7. Have Multiple Projects Going

Multitasking has developed a bad reputation over the last few years, and for good reason since it’s really hard to do two things well at the exact same time. But that really only applies to what’s happening right now — can you read this article AND count to 100 at the same time without either one suffering, for example?

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Most of us are capable of working on multiple undertakings during the course of a day or week with no ill effects, and it’s a tactic that successful people use to become even more accomplished. They focus all their efforts on reaching the top of their field, but they line up numerous projects all aimed at that ultimate target. The variety keeps them fresh, and the multi-pronged attack keeps them moving forward.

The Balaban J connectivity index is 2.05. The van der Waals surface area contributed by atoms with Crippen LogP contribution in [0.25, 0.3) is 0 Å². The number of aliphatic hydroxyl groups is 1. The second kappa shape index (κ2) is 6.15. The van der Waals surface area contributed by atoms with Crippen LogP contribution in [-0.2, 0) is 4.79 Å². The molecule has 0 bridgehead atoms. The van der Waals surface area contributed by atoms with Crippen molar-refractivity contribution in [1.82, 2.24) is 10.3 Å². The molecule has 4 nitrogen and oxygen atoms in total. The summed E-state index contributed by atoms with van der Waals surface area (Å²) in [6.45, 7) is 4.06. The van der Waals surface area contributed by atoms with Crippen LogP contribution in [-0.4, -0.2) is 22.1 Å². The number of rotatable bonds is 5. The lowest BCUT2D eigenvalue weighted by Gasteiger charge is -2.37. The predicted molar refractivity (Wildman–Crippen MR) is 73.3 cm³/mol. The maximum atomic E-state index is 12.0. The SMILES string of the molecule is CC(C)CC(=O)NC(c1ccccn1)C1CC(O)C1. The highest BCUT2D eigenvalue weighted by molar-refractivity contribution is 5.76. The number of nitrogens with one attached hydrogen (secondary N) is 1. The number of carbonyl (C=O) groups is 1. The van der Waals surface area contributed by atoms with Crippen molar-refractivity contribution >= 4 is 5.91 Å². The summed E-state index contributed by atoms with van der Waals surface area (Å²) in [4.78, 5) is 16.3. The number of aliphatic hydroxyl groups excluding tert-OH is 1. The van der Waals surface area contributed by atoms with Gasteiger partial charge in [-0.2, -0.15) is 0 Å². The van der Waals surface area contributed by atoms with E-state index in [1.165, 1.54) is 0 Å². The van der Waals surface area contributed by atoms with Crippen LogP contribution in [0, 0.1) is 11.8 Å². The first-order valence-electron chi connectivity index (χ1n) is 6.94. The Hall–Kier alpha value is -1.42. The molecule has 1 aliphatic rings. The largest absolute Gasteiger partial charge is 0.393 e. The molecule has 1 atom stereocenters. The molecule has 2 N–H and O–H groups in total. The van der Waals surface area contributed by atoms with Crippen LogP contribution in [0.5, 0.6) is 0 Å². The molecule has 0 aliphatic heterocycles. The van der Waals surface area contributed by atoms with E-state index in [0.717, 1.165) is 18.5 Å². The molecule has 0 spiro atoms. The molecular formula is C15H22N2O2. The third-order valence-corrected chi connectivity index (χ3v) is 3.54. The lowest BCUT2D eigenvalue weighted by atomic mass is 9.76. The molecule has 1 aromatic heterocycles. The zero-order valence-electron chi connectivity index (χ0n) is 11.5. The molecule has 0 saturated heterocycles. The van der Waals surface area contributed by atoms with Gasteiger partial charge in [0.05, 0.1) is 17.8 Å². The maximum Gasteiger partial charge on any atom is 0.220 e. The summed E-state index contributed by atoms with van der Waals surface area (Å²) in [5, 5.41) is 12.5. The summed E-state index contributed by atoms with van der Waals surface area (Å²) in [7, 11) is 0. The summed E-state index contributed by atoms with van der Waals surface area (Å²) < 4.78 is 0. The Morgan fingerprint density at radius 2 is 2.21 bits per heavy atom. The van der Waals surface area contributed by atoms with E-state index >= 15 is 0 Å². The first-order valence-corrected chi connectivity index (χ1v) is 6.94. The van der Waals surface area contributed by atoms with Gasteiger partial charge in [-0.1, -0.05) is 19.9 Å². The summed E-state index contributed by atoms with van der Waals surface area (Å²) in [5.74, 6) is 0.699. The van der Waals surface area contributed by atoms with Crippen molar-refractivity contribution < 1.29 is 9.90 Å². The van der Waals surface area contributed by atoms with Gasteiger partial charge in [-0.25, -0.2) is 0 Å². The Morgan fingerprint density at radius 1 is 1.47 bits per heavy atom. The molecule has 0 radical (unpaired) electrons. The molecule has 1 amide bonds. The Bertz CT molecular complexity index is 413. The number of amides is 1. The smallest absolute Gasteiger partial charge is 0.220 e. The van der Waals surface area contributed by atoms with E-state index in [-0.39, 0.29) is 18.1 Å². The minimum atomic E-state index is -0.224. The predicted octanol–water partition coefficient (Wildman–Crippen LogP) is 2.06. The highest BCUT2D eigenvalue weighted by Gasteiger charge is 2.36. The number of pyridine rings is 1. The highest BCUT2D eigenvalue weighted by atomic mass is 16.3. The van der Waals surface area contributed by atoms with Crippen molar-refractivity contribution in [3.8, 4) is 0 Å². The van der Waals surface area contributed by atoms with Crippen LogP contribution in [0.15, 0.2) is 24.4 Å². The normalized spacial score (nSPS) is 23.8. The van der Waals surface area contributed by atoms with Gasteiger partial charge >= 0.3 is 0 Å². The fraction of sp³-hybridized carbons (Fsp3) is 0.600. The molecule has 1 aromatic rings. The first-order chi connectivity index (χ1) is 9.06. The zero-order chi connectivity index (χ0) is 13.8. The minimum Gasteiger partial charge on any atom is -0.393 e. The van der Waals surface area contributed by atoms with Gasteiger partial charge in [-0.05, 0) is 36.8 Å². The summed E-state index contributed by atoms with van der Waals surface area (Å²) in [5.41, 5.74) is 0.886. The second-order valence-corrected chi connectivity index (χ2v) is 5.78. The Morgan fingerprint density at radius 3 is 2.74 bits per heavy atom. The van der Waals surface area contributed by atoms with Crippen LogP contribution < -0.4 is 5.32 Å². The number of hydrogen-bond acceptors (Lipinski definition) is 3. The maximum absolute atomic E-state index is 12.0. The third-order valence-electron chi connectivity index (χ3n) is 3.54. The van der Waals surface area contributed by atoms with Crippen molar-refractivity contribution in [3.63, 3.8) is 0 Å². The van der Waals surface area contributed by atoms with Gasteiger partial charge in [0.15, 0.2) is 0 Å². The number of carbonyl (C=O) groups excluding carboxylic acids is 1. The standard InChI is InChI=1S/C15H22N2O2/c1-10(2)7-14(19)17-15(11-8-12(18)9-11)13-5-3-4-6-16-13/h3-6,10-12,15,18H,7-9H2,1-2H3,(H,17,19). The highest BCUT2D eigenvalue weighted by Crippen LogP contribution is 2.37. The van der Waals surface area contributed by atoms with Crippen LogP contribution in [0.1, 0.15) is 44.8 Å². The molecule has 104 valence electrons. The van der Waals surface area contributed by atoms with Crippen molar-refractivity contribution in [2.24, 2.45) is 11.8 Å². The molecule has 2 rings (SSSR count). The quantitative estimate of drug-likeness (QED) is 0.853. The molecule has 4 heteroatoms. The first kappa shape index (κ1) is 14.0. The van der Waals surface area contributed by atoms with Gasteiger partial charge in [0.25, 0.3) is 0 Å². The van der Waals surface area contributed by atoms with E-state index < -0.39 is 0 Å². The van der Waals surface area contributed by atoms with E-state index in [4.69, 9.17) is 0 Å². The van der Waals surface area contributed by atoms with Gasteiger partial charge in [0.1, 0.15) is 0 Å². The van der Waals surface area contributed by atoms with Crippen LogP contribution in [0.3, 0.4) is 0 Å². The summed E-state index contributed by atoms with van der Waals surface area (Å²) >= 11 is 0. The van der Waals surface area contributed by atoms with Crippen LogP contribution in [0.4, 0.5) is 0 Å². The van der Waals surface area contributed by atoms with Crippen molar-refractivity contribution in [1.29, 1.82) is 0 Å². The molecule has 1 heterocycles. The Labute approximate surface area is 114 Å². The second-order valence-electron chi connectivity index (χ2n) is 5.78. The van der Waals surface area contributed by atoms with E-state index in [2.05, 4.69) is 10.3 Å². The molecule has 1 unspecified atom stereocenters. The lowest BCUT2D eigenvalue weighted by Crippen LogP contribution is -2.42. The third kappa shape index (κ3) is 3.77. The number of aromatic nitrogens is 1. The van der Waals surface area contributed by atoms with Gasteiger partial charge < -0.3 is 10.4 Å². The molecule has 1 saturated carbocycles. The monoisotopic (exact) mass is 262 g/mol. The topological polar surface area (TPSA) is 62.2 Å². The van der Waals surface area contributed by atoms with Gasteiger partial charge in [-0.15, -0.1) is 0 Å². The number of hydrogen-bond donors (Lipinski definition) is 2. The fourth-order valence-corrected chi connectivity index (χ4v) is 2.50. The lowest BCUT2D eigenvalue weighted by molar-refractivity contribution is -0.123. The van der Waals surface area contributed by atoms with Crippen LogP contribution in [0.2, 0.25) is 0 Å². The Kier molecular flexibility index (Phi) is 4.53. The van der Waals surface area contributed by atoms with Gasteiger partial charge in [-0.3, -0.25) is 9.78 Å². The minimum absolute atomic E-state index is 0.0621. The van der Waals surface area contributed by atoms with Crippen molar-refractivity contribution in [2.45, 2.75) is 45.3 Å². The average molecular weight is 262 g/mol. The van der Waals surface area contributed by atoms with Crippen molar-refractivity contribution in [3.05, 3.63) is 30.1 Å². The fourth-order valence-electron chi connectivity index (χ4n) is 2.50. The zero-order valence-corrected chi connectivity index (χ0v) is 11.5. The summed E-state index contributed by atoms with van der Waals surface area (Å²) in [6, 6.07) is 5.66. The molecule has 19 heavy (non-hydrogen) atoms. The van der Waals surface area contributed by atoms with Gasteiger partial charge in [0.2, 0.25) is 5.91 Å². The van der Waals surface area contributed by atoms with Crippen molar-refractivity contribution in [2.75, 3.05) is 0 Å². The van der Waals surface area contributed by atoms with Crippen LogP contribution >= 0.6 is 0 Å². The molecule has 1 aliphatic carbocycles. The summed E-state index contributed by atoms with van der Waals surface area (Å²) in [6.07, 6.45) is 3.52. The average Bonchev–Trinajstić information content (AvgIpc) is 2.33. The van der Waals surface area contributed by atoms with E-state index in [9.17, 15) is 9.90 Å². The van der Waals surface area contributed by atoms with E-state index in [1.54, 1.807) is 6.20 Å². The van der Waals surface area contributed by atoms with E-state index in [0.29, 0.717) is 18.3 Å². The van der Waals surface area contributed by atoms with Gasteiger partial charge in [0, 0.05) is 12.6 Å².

8. Seek Ideas from Others

When we were in school, asking for input from other kids was a natural way to make decisions and get things done. Group thinking usually dictated what games we played and how we approached class projects. As we get older and assume more responsibility, though, most of us close off this avenue of fresh ideas in order to protect our turf and guard against credit for good work going to someone else. Successful people, however, know that collaboration is a key to really big accomplishments, and they never stop looking for external inspiration and help.

9. Stay Stressed